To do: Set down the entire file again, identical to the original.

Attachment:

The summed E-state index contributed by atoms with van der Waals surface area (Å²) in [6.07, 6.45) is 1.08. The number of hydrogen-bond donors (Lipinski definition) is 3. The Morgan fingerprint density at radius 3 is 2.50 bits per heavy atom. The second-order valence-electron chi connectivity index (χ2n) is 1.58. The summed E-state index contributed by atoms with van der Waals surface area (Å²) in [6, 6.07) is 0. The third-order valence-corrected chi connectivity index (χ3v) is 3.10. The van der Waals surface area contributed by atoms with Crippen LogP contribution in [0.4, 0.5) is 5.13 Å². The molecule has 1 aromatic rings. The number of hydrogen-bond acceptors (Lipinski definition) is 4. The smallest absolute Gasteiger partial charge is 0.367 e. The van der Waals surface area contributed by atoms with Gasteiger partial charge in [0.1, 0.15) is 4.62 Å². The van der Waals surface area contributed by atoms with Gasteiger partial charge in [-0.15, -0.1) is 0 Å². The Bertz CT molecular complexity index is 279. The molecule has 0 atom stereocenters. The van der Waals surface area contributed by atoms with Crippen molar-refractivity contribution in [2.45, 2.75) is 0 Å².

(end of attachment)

The summed E-state index contributed by atoms with van der Waals surface area (Å²) in [6.07, 6.45) is 1.08. The number of hydrogen-bond donors (Lipinski definition) is 3. The Morgan fingerprint density at radius 3 is 2.50 bits per heavy atom. The second-order valence-electron chi connectivity index (χ2n) is 1.58. The summed E-state index contributed by atoms with van der Waals surface area (Å²) in [6, 6.07) is 0. The third-order valence-corrected chi connectivity index (χ3v) is 3.10. The van der Waals surface area contributed by atoms with Crippen LogP contribution in [0.4, 0.5) is 5.13 Å². The molecule has 1 aromatic rings. The number of hydrogen-bond acceptors (Lipinski definition) is 4. The smallest absolute Gasteiger partial charge is 0.367 e. The van der Waals surface area contributed by atoms with Gasteiger partial charge in [0.1, 0.15) is 4.62 Å². The van der Waals surface area contributed by atoms with Gasteiger partial charge in [-0.15, -0.1) is 0 Å². The Bertz CT molecular complexity index is 279. The molecule has 0 atom stereocenters. The van der Waals surface area contributed by atoms with Crippen molar-refractivity contribution in [2.45, 2.75) is 0 Å².